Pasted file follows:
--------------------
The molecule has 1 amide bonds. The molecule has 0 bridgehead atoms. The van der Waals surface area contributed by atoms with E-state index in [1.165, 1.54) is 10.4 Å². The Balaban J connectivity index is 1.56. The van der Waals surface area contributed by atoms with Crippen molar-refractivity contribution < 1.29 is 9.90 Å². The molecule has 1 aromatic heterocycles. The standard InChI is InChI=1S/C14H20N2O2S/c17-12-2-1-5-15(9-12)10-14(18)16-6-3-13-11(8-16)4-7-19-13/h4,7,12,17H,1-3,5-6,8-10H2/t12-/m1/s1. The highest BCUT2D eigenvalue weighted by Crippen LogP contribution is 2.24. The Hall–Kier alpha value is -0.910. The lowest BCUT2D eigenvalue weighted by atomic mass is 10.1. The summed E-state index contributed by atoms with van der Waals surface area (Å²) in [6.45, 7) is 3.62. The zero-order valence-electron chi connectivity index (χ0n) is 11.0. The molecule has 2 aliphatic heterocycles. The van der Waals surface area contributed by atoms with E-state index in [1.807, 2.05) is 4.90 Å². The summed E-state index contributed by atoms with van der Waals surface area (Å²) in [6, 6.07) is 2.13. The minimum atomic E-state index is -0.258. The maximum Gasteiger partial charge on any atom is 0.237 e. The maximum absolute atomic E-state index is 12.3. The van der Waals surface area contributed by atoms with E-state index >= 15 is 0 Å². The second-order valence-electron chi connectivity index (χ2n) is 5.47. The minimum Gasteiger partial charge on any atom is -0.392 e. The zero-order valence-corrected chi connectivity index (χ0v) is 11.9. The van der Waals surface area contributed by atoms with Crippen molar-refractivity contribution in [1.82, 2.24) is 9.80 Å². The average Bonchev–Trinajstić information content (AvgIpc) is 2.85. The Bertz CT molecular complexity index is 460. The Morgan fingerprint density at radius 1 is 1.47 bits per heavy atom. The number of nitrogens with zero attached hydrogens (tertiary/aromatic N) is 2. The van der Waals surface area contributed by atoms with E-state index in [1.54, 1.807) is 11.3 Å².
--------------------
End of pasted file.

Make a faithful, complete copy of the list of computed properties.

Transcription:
The molecule has 1 amide bonds. The molecule has 0 bridgehead atoms. The van der Waals surface area contributed by atoms with E-state index in [1.165, 1.54) is 10.4 Å². The Balaban J connectivity index is 1.56. The van der Waals surface area contributed by atoms with Crippen molar-refractivity contribution < 1.29 is 9.90 Å². The molecule has 1 aromatic heterocycles. The standard InChI is InChI=1S/C14H20N2O2S/c17-12-2-1-5-15(9-12)10-14(18)16-6-3-13-11(8-16)4-7-19-13/h4,7,12,17H,1-3,5-6,8-10H2/t12-/m1/s1. The highest BCUT2D eigenvalue weighted by Crippen LogP contribution is 2.24. The Hall–Kier alpha value is -0.910. The lowest BCUT2D eigenvalue weighted by atomic mass is 10.1. The summed E-state index contributed by atoms with van der Waals surface area (Å²) in [6.45, 7) is 3.62. The zero-order valence-electron chi connectivity index (χ0n) is 11.0. The molecule has 2 aliphatic heterocycles. The van der Waals surface area contributed by atoms with E-state index in [1.807, 2.05) is 4.90 Å². The summed E-state index contributed by atoms with van der Waals surface area (Å²) in [6, 6.07) is 2.13. The minimum atomic E-state index is -0.258. The maximum Gasteiger partial charge on any atom is 0.237 e. The maximum absolute atomic E-state index is 12.3. The van der Waals surface area contributed by atoms with E-state index >= 15 is 0 Å². The second-order valence-electron chi connectivity index (χ2n) is 5.47. The minimum Gasteiger partial charge on any atom is -0.392 e. The zero-order valence-corrected chi connectivity index (χ0v) is 11.9. The van der Waals surface area contributed by atoms with Crippen molar-refractivity contribution in [1.82, 2.24) is 9.80 Å². The average Bonchev–Trinajstić information content (AvgIpc) is 2.85. The Bertz CT molecular complexity index is 460. The Morgan fingerprint density at radius 1 is 1.47 bits per heavy atom. The number of nitrogens with zero attached hydrogens (tertiary/aromatic N) is 2. The van der Waals surface area contributed by atoms with E-state index in [1.54, 1.807) is 11.3 Å².